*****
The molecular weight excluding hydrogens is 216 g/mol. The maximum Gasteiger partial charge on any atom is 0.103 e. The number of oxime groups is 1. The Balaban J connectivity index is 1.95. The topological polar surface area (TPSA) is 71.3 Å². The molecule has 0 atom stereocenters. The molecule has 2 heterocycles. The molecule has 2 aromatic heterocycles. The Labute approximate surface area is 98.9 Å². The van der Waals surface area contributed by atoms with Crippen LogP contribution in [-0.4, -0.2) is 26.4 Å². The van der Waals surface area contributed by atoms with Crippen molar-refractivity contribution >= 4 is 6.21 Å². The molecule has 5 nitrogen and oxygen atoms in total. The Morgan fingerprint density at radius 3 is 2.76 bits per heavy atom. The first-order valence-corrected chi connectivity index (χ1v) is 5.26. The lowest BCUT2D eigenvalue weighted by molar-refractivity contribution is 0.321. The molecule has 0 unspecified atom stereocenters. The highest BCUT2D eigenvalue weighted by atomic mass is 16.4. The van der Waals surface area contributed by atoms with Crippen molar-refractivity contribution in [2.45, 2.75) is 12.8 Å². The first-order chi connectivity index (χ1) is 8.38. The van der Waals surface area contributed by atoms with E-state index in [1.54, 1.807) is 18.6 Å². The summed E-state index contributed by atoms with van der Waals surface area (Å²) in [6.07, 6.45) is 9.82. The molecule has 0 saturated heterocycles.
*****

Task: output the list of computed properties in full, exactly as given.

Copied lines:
The molecular weight excluding hydrogens is 216 g/mol. The maximum Gasteiger partial charge on any atom is 0.103 e. The number of oxime groups is 1. The Balaban J connectivity index is 1.95. The topological polar surface area (TPSA) is 71.3 Å². The molecule has 0 atom stereocenters. The molecule has 2 heterocycles. The molecule has 2 aromatic heterocycles. The Labute approximate surface area is 98.9 Å². The van der Waals surface area contributed by atoms with Crippen LogP contribution in [-0.4, -0.2) is 26.4 Å². The van der Waals surface area contributed by atoms with Crippen molar-refractivity contribution >= 4 is 6.21 Å². The molecule has 5 nitrogen and oxygen atoms in total. The Morgan fingerprint density at radius 3 is 2.76 bits per heavy atom. The first-order valence-corrected chi connectivity index (χ1v) is 5.26. The lowest BCUT2D eigenvalue weighted by molar-refractivity contribution is 0.321. The molecule has 0 unspecified atom stereocenters. The highest BCUT2D eigenvalue weighted by atomic mass is 16.4. The van der Waals surface area contributed by atoms with Crippen molar-refractivity contribution in [2.45, 2.75) is 12.8 Å². The first-order chi connectivity index (χ1) is 8.38. The van der Waals surface area contributed by atoms with E-state index in [1.54, 1.807) is 18.6 Å². The summed E-state index contributed by atoms with van der Waals surface area (Å²) in [6.07, 6.45) is 9.82. The molecule has 0 saturated heterocycles.